In Chatter, acclaimed psychologist Ethan Kross explores the silent conversations we have with ourselves. Interweaving groundbreaking behavioral and brain research from his own lab with real-world case studies--from a pitcher who forgets how to pitch, to a Harvard undergrad negotiating her double life as a spy--Kross explains how these conversations shape our lives, work, and relationships. He warns that giving in to negative and disorienting self-talk--what he calls "chatter"--can tank our health, sink our moods, strain our social connections, and cause us to fold under pressure.

 

But the good news is that we're already equipped with the tools we need to make our inner voice work in our favor. These tools are often hidden in plain sight--in the words we use to think about ourselves, the technologies we embrace, the diaries we keep in our drawers, the conversations we have with our loved ones, and the cultures we create in our schools and workplaces.

 

Brilliantly argued, expertly researched, and filled with compelling stories, Chatter gives us the power to change the most important conversation we have each day: the one we have with ourselves.

Chilbury Ladies' Choir

Chilbury Ladies' Choir

$17.00
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NATIONAL BESTSELLER - "A delightful debut."--People

 

For readers of Lilac Girls and The Nightingale, The Chilbury Ladies' Choir unfolds the struggles, affairs, deceptions, and triumphs of a village choir during World War II.

As England becomes enmeshed in the early days of World War II and the men are away fighting, the women of Chilbury village forge an uncommon bond. They defy the Vicar's stuffy edict to close the choir and instead "carry on singing," resurrecting themselves as the Chilbury Ladies' Choir. We come to know the home-front struggles of five unforgettable choir members: a timid widow devastated when her only son goes to fight; the older daughter of a local scion drawn to a mysterious artist; her younger sister pining over an impossible crush; a Jewish refugee from Czechoslovakia hiding a family secret; and a conniving midwife plotting to outrun her seedy past.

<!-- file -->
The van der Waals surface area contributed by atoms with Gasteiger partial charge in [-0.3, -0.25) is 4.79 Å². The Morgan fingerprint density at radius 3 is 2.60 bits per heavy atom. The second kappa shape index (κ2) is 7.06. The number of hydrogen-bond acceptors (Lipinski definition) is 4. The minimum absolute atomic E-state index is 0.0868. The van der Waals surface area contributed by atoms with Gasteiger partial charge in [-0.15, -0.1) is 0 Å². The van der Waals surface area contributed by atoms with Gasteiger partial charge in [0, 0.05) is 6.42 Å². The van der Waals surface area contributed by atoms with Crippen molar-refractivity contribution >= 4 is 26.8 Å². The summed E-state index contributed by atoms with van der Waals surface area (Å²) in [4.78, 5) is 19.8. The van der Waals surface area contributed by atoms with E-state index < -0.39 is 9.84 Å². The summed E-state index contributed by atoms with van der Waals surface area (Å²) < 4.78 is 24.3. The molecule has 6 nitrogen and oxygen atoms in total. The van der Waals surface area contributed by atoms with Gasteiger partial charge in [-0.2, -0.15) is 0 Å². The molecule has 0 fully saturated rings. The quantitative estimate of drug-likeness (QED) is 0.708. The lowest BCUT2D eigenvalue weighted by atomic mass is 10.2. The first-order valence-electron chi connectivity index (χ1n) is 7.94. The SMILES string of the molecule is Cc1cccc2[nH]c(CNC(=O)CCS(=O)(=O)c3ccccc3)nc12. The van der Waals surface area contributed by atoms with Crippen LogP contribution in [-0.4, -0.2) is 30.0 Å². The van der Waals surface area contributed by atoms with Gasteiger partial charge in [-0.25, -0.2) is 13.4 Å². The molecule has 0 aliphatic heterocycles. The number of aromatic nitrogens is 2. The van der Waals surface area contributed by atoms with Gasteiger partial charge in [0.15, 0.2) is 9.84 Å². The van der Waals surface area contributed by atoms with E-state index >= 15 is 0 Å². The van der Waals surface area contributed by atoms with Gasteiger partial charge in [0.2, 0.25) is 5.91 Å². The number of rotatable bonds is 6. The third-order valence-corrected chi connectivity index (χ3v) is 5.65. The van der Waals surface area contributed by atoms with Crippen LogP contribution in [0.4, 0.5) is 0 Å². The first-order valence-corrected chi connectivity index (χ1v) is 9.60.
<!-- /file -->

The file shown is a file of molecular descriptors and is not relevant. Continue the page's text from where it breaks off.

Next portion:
An enchanting ensemble story that shuttles from village intrigue to romance to the heartbreaking matters of life and death, Jennifer Ryan's debut novel thrillingly illuminates the true strength of the women on the home front in a village of indomitable spirit.

Daisy Jones & the Six

Daisy Jones & the Six

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NEW YORK TIMES BESTSELLER - A gripping novel about the whirlwind rise of an iconic 1970s rock group and their beautiful lead singer, revealing the mystery behind their infamous breakup.

 

"I devoured Daisy Jones & The Six in a day, falling head over heels for it. Daisy and the band captured my heart."--Reese Witherspoon (Reese's Book Club x Hello Sunshine book pick)

NAMED ONE OF THE BEST BOOKS OF THE YEAR BY NPR - The Washington Post - Esquire - Glamour - Real Simple - Good Housekeeping - Marie Claire - Parade - Paste - Shelf Awareness - BookRiot

 

Everyone knows DAISY JONES & THE SIX, but nobody knows the reason behind their split at the absolute height of their popularity . . . until now.

 

Daisy is a girl coming of age in L.A. in the late sixties, sneaking into clubs on the Sunset Strip, sleeping with rock stars, and dreaming of singing at the Whisky a Go Go. The sex and drugs are thrilling, but it's the rock 'n' roll she loves most. By the time she's twenty, her voice is getting noticed, and she has the kind of heedless beauty that makes people do crazy things.

 

Also getting noticed is The Six, a band led by the brooding Billy Dunne. On the eve of their first tour, his girlfriend Camila finds out she's pregnant, and with the pressure of impending fatherhood and fame, Billy goes a little wild on the road.

 

Daisy and Billy cross paths when a producer realizes that the key to supercharged success is to put the two together. What happens next will become the stuff of legend.